This allows you to achieve the dynamic gradient effect described above. Of course, the construction method is not limited to this one. I have a feeling that Michael did not do a very in-depth comparative study on the differences between the different dynamic gradation implementation methods in this step of the construction process. Perhaps as long as it is convenient to achieve full price liquidity, that’s all.

Finally, we have the final morphological formula for Curve V1 as follows:

The core connotation of the Uni V3 translation formula is the price range [Pa, Pb]. Based on this translation formula, Uni V3 naturally went in one direction; the liquidity in different price ranges can be different (if the liquidity in different price ranges is the same, then back to Uni V2).

There are still different design bifurcations in this general direction. A fork in the road can be agreed upon to determine the liquidity allocation rules for a different price range. LPs are still homogenous; in fact, Curve V1 can be thought of as this type (the price range limit is small).

Another fork in the road. All decision-making power is transferred to LPs. The LPs make independent decisions together to determine how the final liquidity is distributed in different price ranges.

Uni V3 chose the latter. This choice is extremely critical. This greatly enriches the elements of the entire market game. Price judgment, volatility judgment, luck components, etc. are all involved, bringing the liquidity market one step closer to a fully competitive market.

Looking at the further construction of Uni V3 from a mathematical point of view, at first glance, it looks like an unconventional segmented function. Different price ranges correspond to different L values, and accordingly there are different formulas, such as the following minimalist example:

In fact, the above can be converted into a standard segmented function, that is, the subdomain is defined by x. The subfunction is a formula for y and x. This article will not expand.

Curve V1 was launched at the end of 2019. At the time, its main purpose was to better support stablecoin trading pairs and fill gaps in this market. Perhaps it is this that determined Michael’s way of thinking. The focus is on a structure that is symmetrical at 1:1 price points, and liquidity is relatively concentrated around the 1:1 price point. When Michael deduced the blending formula by crossing x+y = d and xy = (D/2) ², it seems to me that the most core and most pioneering work has been completed, because this blending formula already satisfies the symmetric and clustering characteristics described above. Further transforming the blending formula into a formula that supports liquidity across the entire price range, for Michael, is probably just a minor subcalculation and finishing the work.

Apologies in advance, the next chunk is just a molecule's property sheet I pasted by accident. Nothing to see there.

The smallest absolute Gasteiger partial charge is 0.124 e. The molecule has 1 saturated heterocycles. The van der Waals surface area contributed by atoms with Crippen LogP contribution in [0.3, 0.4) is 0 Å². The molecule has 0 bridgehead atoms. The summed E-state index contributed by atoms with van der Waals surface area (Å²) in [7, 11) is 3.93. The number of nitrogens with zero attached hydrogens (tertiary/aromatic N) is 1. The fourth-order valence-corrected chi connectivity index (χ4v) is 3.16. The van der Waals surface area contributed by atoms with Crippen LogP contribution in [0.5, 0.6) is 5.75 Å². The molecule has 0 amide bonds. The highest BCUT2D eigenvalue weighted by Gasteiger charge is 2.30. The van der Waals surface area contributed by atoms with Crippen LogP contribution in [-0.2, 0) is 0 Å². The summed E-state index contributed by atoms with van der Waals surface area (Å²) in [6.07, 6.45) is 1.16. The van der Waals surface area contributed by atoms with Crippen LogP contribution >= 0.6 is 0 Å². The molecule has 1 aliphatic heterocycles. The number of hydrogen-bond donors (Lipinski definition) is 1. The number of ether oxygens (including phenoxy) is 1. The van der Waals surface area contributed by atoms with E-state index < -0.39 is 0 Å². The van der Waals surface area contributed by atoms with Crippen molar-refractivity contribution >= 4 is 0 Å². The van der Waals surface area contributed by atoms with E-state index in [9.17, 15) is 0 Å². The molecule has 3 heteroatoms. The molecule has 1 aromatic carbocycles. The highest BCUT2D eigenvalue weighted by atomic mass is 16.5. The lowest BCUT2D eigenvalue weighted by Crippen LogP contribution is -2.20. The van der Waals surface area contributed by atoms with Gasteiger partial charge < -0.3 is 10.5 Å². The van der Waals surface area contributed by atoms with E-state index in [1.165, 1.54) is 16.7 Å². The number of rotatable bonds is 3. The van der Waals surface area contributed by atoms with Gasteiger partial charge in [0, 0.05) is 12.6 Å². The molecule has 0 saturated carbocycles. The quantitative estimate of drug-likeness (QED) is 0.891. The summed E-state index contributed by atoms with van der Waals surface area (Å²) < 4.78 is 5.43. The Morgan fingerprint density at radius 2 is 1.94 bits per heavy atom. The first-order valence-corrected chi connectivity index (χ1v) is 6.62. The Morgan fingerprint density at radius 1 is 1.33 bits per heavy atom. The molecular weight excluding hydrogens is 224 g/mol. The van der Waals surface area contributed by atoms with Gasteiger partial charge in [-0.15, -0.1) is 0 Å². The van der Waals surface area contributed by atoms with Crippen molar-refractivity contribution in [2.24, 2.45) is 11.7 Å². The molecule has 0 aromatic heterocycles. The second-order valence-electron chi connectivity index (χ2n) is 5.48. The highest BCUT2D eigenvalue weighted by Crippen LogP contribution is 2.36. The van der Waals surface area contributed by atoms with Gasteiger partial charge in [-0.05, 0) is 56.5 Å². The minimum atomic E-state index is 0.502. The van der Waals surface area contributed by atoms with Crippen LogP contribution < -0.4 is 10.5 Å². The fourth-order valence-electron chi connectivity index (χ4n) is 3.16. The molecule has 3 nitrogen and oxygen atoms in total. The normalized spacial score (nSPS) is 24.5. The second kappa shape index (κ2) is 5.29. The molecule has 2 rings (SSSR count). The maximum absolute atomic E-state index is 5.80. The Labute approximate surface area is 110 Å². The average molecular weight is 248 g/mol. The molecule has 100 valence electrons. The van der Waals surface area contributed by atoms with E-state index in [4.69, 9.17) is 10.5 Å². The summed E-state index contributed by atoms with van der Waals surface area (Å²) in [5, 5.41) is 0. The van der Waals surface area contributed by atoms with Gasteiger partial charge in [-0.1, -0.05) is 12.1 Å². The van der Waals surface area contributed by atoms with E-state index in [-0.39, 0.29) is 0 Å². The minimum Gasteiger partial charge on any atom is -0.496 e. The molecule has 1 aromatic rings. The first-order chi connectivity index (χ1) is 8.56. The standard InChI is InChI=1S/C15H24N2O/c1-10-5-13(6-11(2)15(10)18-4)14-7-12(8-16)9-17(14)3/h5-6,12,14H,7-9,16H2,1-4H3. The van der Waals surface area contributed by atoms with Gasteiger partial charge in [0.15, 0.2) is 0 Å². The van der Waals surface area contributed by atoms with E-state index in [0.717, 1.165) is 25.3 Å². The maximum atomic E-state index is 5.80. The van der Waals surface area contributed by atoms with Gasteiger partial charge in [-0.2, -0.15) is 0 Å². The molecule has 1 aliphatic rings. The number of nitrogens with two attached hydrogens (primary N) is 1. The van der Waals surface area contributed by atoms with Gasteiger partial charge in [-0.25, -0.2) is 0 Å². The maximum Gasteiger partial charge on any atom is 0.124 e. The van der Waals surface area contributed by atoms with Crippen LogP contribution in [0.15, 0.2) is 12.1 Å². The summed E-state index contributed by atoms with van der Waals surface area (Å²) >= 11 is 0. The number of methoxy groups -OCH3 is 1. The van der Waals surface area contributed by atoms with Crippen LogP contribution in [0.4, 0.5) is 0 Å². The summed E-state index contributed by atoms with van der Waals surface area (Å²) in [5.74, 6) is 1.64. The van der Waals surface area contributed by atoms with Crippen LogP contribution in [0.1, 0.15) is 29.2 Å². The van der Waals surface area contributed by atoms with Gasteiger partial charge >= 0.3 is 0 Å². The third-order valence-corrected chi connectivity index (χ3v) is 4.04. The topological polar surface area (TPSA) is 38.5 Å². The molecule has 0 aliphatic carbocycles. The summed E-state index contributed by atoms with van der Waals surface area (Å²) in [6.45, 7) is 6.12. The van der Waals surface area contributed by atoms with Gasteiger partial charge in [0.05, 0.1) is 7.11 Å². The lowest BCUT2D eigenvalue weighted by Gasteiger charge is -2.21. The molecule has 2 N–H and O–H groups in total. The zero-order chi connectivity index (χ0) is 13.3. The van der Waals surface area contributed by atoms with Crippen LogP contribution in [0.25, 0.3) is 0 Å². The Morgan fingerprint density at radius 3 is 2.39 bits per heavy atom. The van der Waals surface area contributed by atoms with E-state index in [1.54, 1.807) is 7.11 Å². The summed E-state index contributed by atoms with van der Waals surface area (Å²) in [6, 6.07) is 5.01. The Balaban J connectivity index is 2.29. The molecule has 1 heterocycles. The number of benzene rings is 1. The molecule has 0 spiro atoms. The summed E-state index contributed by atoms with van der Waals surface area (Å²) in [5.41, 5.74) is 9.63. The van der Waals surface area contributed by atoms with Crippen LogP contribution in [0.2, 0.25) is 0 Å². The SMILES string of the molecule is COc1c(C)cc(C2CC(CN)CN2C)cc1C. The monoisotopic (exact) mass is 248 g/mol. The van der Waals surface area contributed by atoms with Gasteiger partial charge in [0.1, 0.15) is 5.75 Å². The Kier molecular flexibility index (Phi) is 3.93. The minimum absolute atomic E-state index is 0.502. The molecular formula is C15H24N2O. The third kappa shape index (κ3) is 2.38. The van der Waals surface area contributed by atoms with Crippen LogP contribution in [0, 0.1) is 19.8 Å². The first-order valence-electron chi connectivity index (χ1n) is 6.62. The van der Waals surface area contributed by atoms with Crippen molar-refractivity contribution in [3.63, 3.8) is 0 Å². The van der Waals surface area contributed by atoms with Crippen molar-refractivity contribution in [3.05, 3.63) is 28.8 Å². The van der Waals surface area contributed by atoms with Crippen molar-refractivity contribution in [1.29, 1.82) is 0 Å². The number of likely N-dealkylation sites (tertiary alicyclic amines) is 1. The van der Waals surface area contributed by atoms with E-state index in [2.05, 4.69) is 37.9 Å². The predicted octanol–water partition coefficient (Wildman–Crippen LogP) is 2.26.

Uni V3 was launched later, and a white paper was released in March 2021. The Uni team has seen Curve V1 run long enough. A group of extremely smart people, the way to fight back against Curve naturally requires upgrading. The Uni team directly broke a major premise. LPs are no longer “big pot meals” and can no longer uniformly follow a single fixed formula for each pool to provide liquidity.

On the basis of Uni V1/V2 xy=k, Uni V3 constructs a basic formula (that is, the translation formula described above) that only provides liquidity within a specific price range. Uni V3 wanted to break the premise of LP’s “big pot meal,” so it gave LPs the freedom to decide what price range (or several ranges) to provide liquidity. Each individual LP makes decisions freely, and when summed up at each pool level, it also forms a formula (segmented function). However, the shape of this formula changes dynamically, and is definitely not a fixed shape pattern like previous AMM (some AMMs can adjust the shape through governance, such as Curve V1 to adjust the A parameter).

This design not only solved the problem of Uni V2’s low capital efficiency in the stablecoin trading pair scenario (counterattack Curve V1), but also introduced fuller competition in all trading pair scenarios, improving the overall financial efficiency level of the market.

After sorting through the differences in historical background and fundamental starting point, let’s take a look at the similarity between the Curve V1 blend formula and the Uni V3 translation formula, which seemed like nothing more than a simple mathematical coincidence worth mentioning.

- This article is reprinted from [Buidler DAO], and the copyright belongs to the original author [
**observerdq**]. If you have any objections to the reprint, please contact the Gate Learn team, and the team will deal with it as soon as possible in accordance with the relevant procedures. - Disclaimer: The views and opinions expressed in this article only represent the author’s personal opinions and do not constitute any investment advice.
- Articles in other languages are translated by the Gate Learn team, and translated articles may not be copied, distributed, or copied without mentioning Gate.io.

Start Now

Sign up and get a

$100

Voucher!